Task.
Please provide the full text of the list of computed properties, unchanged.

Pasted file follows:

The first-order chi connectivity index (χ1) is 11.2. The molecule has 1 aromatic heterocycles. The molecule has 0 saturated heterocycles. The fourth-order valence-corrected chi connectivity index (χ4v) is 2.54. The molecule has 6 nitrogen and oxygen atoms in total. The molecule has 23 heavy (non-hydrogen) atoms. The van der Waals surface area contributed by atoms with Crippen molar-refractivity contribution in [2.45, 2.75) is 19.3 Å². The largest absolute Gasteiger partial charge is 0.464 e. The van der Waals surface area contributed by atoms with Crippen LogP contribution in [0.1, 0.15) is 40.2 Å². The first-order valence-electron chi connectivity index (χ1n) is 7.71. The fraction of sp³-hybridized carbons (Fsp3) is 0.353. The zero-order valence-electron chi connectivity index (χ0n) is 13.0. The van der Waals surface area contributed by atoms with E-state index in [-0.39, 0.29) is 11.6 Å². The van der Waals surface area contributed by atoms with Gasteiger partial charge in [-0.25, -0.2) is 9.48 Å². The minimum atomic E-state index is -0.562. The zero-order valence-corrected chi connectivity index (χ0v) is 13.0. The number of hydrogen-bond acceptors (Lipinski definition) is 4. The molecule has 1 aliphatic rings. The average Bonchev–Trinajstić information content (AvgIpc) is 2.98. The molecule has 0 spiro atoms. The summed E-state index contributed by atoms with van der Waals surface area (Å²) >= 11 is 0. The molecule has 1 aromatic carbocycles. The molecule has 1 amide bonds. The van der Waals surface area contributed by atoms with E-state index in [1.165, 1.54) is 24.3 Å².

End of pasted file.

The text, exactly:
The first-order chi connectivity index (χ1) is 11.2. The molecule has 1 aromatic heterocycles. The molecule has 0 saturated heterocycles. The fourth-order valence-corrected chi connectivity index (χ4v) is 2.54. The molecule has 6 nitrogen and oxygen atoms in total. The molecule has 23 heavy (non-hydrogen) atoms. The van der Waals surface area contributed by atoms with Crippen molar-refractivity contribution in [2.45, 2.75) is 19.3 Å². The largest absolute Gasteiger partial charge is 0.464 e. The van der Waals surface area contributed by atoms with Crippen LogP contribution in [0.1, 0.15) is 40.2 Å². The first-order valence-electron chi connectivity index (χ1n) is 7.71. The fraction of sp³-hybridized carbons (Fsp3) is 0.353. The zero-order valence-electron chi connectivity index (χ0n) is 13.0. The van der Waals surface area contributed by atoms with E-state index in [-0.39, 0.29) is 11.6 Å². The van der Waals surface area contributed by atoms with Gasteiger partial charge in [-0.25, -0.2) is 9.48 Å². The minimum atomic E-state index is -0.562. The zero-order valence-corrected chi connectivity index (χ0v) is 13.0. The number of hydrogen-bond acceptors (Lipinski definition) is 4. The molecule has 1 aliphatic rings. The average Bonchev–Trinajstić information content (AvgIpc) is 2.98. The molecule has 0 spiro atoms. The summed E-state index contributed by atoms with van der Waals surface area (Å²) >= 11 is 0. The molecule has 1 aromatic carbocycles. The molecule has 1 amide bonds. The van der Waals surface area contributed by atoms with E-state index in [1.165, 1.54) is 24.3 Å².